Information about Alpha-Glucosidase Inhibitors
Alpha glucosidase is an intestinal brush border enzyme responsible for the hydrolysis of disaccharides which is necessary for the absorption of starch, dextrins and disaccharides. Inhibition of this enzyme causes malabsorption and slowing of absortion of carbohydrates and decreases the postprandial rise in blood glucose. These drugs may also increase the release of glucagon-like peptide-1 (GLP-1) which may contribute to their glucosing lowering effects. Alpha glucosidase inhibitors have been shown to be effective in improving glycemic control in type 2 diabetes.
FDA approval information for Alpha-Glucosidase Inhibitors
Two alpha glucosidase inhibitors have been approved for use in the United States, acarbose (Precose) in 1995 and miglitol (Glyset) in 1996. While these two agents have a similar mechanism of action, they have different chemical structures and pharmacokinetics. Acarbose is a modified bacterial enzyme that is not appreciably absorbed, while miglitol is a synthetic pseudopolysaccharide that is absorbed from the gastrointestinal tract. Both drugs are taken three times daily with meals (with the first bite) and cause mild carbohydrate malabsorption.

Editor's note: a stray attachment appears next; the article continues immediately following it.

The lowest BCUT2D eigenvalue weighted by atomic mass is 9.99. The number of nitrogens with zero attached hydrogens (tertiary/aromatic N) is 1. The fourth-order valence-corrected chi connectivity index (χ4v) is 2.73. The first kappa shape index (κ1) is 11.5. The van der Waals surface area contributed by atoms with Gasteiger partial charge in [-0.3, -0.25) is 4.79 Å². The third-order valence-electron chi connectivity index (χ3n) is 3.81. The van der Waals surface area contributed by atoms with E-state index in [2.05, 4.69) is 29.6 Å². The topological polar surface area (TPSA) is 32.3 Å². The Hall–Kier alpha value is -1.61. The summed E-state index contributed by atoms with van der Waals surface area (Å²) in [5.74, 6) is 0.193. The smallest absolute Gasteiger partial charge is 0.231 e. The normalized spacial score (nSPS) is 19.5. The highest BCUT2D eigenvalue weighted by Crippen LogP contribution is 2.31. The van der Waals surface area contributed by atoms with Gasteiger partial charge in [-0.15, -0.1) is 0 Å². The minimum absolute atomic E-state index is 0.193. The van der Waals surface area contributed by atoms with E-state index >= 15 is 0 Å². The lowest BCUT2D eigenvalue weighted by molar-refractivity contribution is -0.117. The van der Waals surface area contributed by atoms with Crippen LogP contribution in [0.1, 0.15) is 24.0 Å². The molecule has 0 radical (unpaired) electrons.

Side effects of Alpha-Glucosidase Inhibitors
Liver safety of Alpha-Glucosidase Inhibitors
Acarbose which has little systemic absorption, has been clearly linked to rare instances of clinically apparent liver injury, while no specific instances of such injury have been attributed to miglitol.
- Alpha-Glucosidase Inhibitors
- Incretin-Based Drugs
- Metiglinide Analogues
- Sodium Glucose Cotransporter-2 (SGLT-2) Inhibitors
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